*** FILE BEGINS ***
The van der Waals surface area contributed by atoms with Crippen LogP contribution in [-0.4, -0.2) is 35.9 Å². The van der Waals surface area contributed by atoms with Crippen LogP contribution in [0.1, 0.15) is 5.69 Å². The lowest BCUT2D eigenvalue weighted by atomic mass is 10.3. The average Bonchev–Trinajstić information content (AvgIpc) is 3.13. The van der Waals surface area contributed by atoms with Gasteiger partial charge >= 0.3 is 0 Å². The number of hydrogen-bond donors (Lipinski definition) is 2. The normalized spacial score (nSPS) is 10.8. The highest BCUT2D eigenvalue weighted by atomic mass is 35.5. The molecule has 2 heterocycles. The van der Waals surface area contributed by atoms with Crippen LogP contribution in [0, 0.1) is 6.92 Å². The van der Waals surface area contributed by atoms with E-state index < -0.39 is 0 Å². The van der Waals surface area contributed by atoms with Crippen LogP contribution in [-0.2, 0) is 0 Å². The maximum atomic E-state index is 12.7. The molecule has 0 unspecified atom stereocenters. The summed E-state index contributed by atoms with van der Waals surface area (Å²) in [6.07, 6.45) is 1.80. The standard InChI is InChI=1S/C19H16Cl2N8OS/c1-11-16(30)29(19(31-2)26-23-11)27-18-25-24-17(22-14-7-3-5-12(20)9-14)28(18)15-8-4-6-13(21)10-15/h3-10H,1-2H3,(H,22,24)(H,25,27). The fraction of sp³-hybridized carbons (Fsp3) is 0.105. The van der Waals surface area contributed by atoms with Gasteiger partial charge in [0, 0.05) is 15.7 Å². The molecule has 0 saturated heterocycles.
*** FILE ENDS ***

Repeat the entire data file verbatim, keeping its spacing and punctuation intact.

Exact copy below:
The van der Waals surface area contributed by atoms with Crippen LogP contribution in [-0.4, -0.2) is 35.9 Å². The van der Waals surface area contributed by atoms with Crippen LogP contribution in [0.1, 0.15) is 5.69 Å². The lowest BCUT2D eigenvalue weighted by atomic mass is 10.3. The average Bonchev–Trinajstić information content (AvgIpc) is 3.13. The van der Waals surface area contributed by atoms with Gasteiger partial charge >= 0.3 is 0 Å². The number of hydrogen-bond donors (Lipinski definition) is 2. The normalized spacial score (nSPS) is 10.8. The highest BCUT2D eigenvalue weighted by atomic mass is 35.5. The molecule has 2 heterocycles. The van der Waals surface area contributed by atoms with Crippen LogP contribution in [0, 0.1) is 6.92 Å². The van der Waals surface area contributed by atoms with E-state index < -0.39 is 0 Å². The van der Waals surface area contributed by atoms with Crippen LogP contribution in [-0.2, 0) is 0 Å². The maximum atomic E-state index is 12.7. The molecule has 0 unspecified atom stereocenters. The summed E-state index contributed by atoms with van der Waals surface area (Å²) in [6.07, 6.45) is 1.80. The standard InChI is InChI=1S/C19H16Cl2N8OS/c1-11-16(30)29(19(31-2)26-23-11)27-18-25-24-17(22-14-7-3-5-12(20)9-14)28(18)15-8-4-6-13(21)10-15/h3-10H,1-2H3,(H,22,24)(H,25,27). The fraction of sp³-hybridized carbons (Fsp3) is 0.105. The van der Waals surface area contributed by atoms with Gasteiger partial charge in [0, 0.05) is 15.7 Å². The molecule has 0 saturated heterocycles.